Stratigraphy (Archeology)

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Stratigraphy (archeology)

Stratigraphy is the study of layered materials (strata ) that were deposited over time—their lateral and vertical relations, as well as their composition. The basic law of stratigraphy, the law of superposition, states that lower layers are older than upper layers, unless the sequence has been disturbed. Stratified deposits may include soils, sediments, and rocks , as well as man-made structures such as pits and postholes. The adoption of this principle by archeologists greatly improved excavation and archeological dating methods.

By digging from the top downward, the archeologist can trace the buildings and objects on a site back through time using techniques of typology (i.e., the study of how types change in time). Object types, particularly types of pottery, can be compared with those found at other sites in order to reconstruct patterns of trade and communication between ancient cultures. When combined with stratification analysis, an analysis of the stylistic changes in objects found at a site can provide a basis for recognizing sequences in stratigraphic layers.

Archeological stratigraphy, which focuses on stratifications produced by man, was derived largely from the observations of stratigraphic geologists, or geomorphologists. A geomorphologist studies stratigraphy in order to determine the natural processes, such as floods, that altered and formed local terrain. By comparing natural strata and man-made strata, archaeologists are often able to determine a depositional history, or stratigraphic sequence—a chronological order of various layers, interfaces, and stratigraphic disturbances. Stratigraphic data may be translated into abstract diagrams, with each deposit's diagram positioned relative to the deposits above and below it. By this method, archeologists can illustrate the stratigraphic sequence of a given site with a single diagram. Such a diagram, showing the different layers with the oldest at the bottom and the youngest at the top, may cover 3,000 years. The diagram also records finds such as pits, post holes, and burials that may have belonged to a single period. The archeologist may also document the site with notes about the relationships of stratigraphic units and soil composition.

History of stratigraphy

The basic principles of stratigraphy were developed primarily by geologists in the nineteenth century. Many of the fundamental ideas drew on the observations of Jens Jacob Asmussen Worsaae in Denmark, and Thomas Jefferson in Virginia.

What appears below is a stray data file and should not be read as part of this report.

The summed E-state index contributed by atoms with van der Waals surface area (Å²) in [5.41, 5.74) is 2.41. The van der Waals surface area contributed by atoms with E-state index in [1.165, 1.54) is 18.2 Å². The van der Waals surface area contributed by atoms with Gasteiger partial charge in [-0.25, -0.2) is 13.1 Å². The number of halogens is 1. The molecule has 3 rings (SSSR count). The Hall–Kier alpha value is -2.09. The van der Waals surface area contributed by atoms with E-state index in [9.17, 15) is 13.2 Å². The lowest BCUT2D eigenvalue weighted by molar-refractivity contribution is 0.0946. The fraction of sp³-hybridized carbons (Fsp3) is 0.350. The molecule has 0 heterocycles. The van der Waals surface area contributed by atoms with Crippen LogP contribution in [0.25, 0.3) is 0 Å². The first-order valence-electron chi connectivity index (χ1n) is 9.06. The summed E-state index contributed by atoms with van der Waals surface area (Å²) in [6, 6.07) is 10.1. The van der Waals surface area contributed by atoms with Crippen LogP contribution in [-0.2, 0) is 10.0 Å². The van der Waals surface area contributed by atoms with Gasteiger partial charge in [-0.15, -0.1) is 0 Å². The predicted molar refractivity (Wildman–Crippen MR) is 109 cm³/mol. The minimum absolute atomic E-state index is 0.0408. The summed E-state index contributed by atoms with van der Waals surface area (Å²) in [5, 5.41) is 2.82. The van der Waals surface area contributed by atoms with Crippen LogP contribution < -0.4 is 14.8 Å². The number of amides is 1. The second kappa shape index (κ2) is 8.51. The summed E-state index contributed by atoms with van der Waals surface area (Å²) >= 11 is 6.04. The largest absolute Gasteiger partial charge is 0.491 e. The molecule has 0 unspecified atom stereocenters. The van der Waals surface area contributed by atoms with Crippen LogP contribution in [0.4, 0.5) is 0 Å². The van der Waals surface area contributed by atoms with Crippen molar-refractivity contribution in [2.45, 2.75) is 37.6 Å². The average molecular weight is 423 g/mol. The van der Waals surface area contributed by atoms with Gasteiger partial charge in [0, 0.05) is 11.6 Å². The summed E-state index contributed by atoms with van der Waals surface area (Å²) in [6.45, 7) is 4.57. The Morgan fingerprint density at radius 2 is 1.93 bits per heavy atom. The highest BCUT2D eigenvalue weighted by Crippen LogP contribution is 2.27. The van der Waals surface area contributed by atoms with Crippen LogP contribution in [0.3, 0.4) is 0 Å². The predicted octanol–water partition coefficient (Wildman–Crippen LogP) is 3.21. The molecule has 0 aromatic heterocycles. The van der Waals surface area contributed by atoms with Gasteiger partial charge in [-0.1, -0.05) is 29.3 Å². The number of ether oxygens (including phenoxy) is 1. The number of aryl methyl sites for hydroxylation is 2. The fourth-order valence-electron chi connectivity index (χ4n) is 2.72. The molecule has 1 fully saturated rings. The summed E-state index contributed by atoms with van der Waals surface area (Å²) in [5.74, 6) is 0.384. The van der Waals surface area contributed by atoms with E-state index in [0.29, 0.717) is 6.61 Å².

Among the first archeologists to understand the stratigraphy of tells (artificial mounds) were William Matthew Flinders Petrie at Tell-el-Hesi in 1890, Heinrich Schliemann at Troy between 1871 and 1890, and R. Pumpelly and Hubert Schmidt at Anau in 1904. Another major force behind the acceptance of archeological stratigraphy was General Pitt-Rivers (1827–1900), who considered that material culture could be explained in terms of a typological sequence—objects that had evolved over time. In his excavations, he practiced the total excavation of sites, emphasizing the principles of stratigraphy. Giuseppe Fiorelli, who assumed responsibility for the excavation of Pompeii in 1860, also pioneered the use of stratigraphic methods in archeology.

Some early advocates of the principles of stratigraphy found opposition from many of the same traditionalists who opposed the theory of evolution . The French scientist Georges Cuvier (1769–1832), for example, was convinced that the history of Earth had been characterized by a series of catastrophic events, the last being the biblical flood of Genesis. Charles Lyell (1797–1875), a contemporary of Couvier, argued that geologic change throughout Earth's history had taken place gradually. Although many of Lyell's ideas were not new, they had tremendous influence because he presented them more clearly than had any of his predecessors. As the biblical accounts of the Flood became less convincing to many scientists in light of new scientific discoveries, the historical record of stratified rocks began to replace the story of Genesis as a basis or understanding the past.